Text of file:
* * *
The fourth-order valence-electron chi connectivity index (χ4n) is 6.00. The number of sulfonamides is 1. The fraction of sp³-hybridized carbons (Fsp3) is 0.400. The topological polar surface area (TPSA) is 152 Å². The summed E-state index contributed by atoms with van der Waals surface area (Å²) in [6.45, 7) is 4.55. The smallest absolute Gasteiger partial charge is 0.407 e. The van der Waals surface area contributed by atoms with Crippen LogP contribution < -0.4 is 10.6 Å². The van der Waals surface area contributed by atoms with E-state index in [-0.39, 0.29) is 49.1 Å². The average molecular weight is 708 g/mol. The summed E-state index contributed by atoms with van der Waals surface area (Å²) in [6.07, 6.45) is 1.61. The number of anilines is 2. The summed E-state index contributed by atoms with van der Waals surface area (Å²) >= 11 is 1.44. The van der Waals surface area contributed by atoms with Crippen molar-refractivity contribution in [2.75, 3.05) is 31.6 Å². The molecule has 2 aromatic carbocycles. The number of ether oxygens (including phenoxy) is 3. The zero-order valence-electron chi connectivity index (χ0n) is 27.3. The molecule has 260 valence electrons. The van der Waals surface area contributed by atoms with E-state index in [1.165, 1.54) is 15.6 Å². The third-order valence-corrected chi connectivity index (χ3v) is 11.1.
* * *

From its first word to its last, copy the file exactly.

The fourth-order valence-electron chi connectivity index (χ4n) is 6.00. The number of sulfonamides is 1. The fraction of sp³-hybridized carbons (Fsp3) is 0.400. The topological polar surface area (TPSA) is 152 Å². The summed E-state index contributed by atoms with van der Waals surface area (Å²) in [6.45, 7) is 4.55. The smallest absolute Gasteiger partial charge is 0.407 e. The van der Waals surface area contributed by atoms with Crippen LogP contribution < -0.4 is 10.6 Å². The van der Waals surface area contributed by atoms with E-state index in [-0.39, 0.29) is 49.1 Å². The average molecular weight is 708 g/mol. The summed E-state index contributed by atoms with van der Waals surface area (Å²) in [6.07, 6.45) is 1.61. The number of anilines is 2. The summed E-state index contributed by atoms with van der Waals surface area (Å²) >= 11 is 1.44. The van der Waals surface area contributed by atoms with Crippen molar-refractivity contribution in [2.75, 3.05) is 31.6 Å². The molecule has 2 aromatic carbocycles. The number of ether oxygens (including phenoxy) is 3. The zero-order valence-electron chi connectivity index (χ0n) is 27.3. The molecule has 260 valence electrons. The van der Waals surface area contributed by atoms with E-state index in [1.165, 1.54) is 15.6 Å². The third-order valence-corrected chi connectivity index (χ3v) is 11.1.